Dutchess County Soil and Water Conservation District has worked with the farming community for a number of years to develop best management practices including nutrient management programs, to help them keep their runoff from entering streams and lakes. The district also provides assistance with stormwater practices related to construction activities and municipalities. For more information on how the district can assist with erosion controls, including trainings or site visits, please contact us or visit the links below.
When precipitation comes in contact with pollutants on the ground (such as trash, salt, oil, sediment, metals, and nutrients) the polluted water washes into local waterbodies. Stormwater in Dutchess County flows to the Hudson River, the Housatonic River, or the Croton Reservoir. Phase I (1990) and Phase II (2003) stormwater regulations originated from EPA as a means to achieve the goals of fishable, swimable waters (Clean Water Act, 1972). These stormwater regulations affect industries, construction sites and municipalities which release pollutants into storm sewer systems as a result of their normal activities. The regulations require that these groups minimize pollutant release to storm sewer systems by using better management practices.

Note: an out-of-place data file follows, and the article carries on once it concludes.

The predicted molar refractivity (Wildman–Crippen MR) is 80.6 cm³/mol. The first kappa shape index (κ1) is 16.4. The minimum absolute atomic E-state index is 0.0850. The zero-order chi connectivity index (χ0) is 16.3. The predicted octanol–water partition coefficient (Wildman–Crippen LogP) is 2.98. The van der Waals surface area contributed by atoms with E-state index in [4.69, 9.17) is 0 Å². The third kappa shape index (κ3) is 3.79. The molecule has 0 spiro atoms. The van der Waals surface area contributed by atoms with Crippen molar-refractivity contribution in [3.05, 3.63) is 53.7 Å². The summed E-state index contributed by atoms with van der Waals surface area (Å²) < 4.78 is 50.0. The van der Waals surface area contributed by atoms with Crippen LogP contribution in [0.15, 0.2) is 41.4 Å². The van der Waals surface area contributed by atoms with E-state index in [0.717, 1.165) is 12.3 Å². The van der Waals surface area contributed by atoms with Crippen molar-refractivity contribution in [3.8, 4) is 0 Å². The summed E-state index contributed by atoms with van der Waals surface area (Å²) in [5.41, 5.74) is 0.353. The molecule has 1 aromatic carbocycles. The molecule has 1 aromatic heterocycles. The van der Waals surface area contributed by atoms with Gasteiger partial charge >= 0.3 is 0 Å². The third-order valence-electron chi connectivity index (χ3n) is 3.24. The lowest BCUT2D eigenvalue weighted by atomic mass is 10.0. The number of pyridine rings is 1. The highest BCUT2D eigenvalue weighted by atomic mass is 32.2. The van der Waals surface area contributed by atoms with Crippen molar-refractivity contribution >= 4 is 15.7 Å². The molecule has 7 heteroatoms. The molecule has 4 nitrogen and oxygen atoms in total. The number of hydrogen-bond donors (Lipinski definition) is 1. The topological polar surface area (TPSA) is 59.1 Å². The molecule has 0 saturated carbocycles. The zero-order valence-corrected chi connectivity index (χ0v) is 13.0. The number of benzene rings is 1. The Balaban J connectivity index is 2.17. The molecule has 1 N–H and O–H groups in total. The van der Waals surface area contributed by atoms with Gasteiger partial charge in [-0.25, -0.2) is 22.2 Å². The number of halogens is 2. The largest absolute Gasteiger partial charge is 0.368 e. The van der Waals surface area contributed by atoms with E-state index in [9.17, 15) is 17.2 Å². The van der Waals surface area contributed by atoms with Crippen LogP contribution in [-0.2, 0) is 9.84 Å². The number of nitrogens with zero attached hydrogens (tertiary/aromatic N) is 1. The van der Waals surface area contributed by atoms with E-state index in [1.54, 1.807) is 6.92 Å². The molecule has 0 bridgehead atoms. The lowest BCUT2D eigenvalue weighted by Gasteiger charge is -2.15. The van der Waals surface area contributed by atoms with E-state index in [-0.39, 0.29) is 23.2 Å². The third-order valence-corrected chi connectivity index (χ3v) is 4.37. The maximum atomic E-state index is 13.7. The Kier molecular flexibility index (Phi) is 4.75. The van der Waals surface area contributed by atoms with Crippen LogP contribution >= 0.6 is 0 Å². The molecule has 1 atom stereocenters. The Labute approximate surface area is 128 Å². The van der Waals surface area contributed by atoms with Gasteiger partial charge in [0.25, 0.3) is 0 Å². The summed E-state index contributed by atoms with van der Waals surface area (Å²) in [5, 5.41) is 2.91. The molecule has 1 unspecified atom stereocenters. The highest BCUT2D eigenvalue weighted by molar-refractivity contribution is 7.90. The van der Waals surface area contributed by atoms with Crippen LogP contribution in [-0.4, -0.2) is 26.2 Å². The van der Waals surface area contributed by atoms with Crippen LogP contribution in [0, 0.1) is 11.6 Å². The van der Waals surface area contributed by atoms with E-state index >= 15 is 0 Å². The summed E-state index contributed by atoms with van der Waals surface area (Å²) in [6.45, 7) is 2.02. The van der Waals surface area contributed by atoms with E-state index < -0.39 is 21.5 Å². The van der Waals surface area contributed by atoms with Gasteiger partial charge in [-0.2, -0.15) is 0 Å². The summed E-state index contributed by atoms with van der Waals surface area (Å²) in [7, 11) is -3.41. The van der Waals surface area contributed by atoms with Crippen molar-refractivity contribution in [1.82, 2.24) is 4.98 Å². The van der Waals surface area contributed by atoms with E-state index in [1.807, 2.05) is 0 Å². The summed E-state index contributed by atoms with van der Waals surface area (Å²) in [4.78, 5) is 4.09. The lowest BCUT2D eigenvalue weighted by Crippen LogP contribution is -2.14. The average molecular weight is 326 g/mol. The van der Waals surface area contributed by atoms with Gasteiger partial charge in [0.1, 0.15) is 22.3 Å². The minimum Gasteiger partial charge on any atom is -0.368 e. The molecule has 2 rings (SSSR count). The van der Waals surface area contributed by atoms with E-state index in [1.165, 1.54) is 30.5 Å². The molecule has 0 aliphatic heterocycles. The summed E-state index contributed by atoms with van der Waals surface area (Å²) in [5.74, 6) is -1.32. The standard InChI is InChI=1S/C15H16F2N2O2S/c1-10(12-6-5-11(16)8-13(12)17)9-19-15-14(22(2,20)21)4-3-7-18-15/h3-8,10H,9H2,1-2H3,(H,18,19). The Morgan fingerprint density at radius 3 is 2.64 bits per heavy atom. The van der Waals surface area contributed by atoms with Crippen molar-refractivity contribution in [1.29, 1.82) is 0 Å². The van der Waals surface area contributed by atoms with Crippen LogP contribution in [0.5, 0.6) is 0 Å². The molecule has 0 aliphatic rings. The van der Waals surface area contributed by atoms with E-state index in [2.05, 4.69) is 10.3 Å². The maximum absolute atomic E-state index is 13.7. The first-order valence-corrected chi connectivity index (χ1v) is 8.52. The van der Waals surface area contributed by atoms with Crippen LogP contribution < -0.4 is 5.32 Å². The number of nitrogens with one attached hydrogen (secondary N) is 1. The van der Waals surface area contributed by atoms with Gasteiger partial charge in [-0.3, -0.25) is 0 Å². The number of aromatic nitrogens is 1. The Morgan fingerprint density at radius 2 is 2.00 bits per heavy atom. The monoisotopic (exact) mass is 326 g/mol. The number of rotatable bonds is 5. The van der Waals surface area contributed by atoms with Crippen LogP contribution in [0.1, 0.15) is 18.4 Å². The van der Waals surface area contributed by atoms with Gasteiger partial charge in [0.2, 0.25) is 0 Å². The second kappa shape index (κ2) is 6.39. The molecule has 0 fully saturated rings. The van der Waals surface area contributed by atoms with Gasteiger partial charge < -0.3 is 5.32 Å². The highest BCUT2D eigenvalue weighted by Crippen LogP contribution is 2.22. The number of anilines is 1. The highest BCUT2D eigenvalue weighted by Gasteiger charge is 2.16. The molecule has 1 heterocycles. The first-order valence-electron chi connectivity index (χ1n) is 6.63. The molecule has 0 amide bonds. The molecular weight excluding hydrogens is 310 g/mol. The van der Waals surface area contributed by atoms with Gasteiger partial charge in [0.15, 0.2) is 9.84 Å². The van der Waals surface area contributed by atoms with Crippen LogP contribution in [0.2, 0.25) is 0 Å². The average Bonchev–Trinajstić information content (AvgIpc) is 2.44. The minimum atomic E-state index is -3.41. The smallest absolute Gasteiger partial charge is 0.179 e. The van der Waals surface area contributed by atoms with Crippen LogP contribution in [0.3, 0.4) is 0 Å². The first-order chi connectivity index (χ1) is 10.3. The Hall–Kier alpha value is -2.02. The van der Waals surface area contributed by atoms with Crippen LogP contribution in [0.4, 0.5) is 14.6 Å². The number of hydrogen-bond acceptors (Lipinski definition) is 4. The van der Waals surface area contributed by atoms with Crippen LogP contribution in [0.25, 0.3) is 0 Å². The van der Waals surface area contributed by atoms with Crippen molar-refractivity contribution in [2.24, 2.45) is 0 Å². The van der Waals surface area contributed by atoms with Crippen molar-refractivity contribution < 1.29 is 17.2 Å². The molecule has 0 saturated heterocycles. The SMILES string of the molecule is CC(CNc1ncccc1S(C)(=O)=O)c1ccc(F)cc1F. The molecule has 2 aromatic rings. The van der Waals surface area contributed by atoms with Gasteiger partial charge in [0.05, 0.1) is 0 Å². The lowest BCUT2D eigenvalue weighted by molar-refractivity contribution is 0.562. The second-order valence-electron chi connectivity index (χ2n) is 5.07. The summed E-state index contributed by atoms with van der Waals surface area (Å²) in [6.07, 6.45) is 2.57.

The district is involved in many projects affecting stormwater quality in Dutchess County. District employees work with municipalities and construction site operators to address their stormwater management practices so that they can remain in compliance with the state stormwater permits. Stormwater best management practices (BMP) implementation services offered by the district include construction site erosion control training, SWPPP review, site inspections to assess erosion control options, development and distribution of public outreach materials, annual report preparation, regional municipal workgroups, and regional conferences.